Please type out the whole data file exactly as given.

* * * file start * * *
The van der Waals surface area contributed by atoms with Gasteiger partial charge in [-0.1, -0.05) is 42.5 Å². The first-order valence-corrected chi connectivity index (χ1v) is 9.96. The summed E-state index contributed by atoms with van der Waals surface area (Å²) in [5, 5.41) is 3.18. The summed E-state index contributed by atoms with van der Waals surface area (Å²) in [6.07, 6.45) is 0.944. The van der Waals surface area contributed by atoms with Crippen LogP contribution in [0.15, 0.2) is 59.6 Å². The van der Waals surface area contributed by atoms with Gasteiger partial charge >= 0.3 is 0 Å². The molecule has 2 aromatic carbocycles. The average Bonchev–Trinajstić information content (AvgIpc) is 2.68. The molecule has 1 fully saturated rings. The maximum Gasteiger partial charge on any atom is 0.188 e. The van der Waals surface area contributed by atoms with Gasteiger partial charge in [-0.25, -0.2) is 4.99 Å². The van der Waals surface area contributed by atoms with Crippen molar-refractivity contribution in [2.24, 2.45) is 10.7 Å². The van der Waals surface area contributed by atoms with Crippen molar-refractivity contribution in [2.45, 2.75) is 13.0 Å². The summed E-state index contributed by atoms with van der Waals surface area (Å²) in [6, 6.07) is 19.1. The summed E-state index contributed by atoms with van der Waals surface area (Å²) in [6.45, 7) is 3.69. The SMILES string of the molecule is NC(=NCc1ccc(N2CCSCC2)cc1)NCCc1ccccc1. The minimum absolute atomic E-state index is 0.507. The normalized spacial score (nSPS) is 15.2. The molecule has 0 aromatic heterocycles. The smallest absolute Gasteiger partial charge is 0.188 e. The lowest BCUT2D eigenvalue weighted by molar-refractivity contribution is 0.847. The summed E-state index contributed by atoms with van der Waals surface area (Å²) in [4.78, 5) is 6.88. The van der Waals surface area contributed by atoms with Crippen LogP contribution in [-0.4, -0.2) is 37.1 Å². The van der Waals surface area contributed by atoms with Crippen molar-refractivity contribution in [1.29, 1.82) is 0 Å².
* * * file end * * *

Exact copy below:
The van der Waals surface area contributed by atoms with Gasteiger partial charge in [-0.1, -0.05) is 42.5 Å². The first-order valence-corrected chi connectivity index (χ1v) is 9.96. The summed E-state index contributed by atoms with van der Waals surface area (Å²) in [5, 5.41) is 3.18. The summed E-state index contributed by atoms with van der Waals surface area (Å²) in [6.07, 6.45) is 0.944. The van der Waals surface area contributed by atoms with Crippen LogP contribution in [0.15, 0.2) is 59.6 Å². The van der Waals surface area contributed by atoms with Gasteiger partial charge >= 0.3 is 0 Å². The molecule has 2 aromatic carbocycles. The average Bonchev–Trinajstić information content (AvgIpc) is 2.68. The molecule has 1 fully saturated rings. The maximum Gasteiger partial charge on any atom is 0.188 e. The van der Waals surface area contributed by atoms with Gasteiger partial charge in [-0.25, -0.2) is 4.99 Å². The van der Waals surface area contributed by atoms with Crippen molar-refractivity contribution in [2.24, 2.45) is 10.7 Å². The van der Waals surface area contributed by atoms with Crippen molar-refractivity contribution in [2.45, 2.75) is 13.0 Å². The summed E-state index contributed by atoms with van der Waals surface area (Å²) in [6, 6.07) is 19.1. The summed E-state index contributed by atoms with van der Waals surface area (Å²) in [6.45, 7) is 3.69. The SMILES string of the molecule is NC(=NCc1ccc(N2CCSCC2)cc1)NCCc1ccccc1. The minimum absolute atomic E-state index is 0.507. The normalized spacial score (nSPS) is 15.2. The molecule has 0 aromatic heterocycles. The smallest absolute Gasteiger partial charge is 0.188 e. The lowest BCUT2D eigenvalue weighted by molar-refractivity contribution is 0.847. The summed E-state index contributed by atoms with van der Waals surface area (Å²) in [4.78, 5) is 6.88. The van der Waals surface area contributed by atoms with Crippen LogP contribution in [-0.4, -0.2) is 37.1 Å². The van der Waals surface area contributed by atoms with Crippen molar-refractivity contribution in [1.29, 1.82) is 0 Å².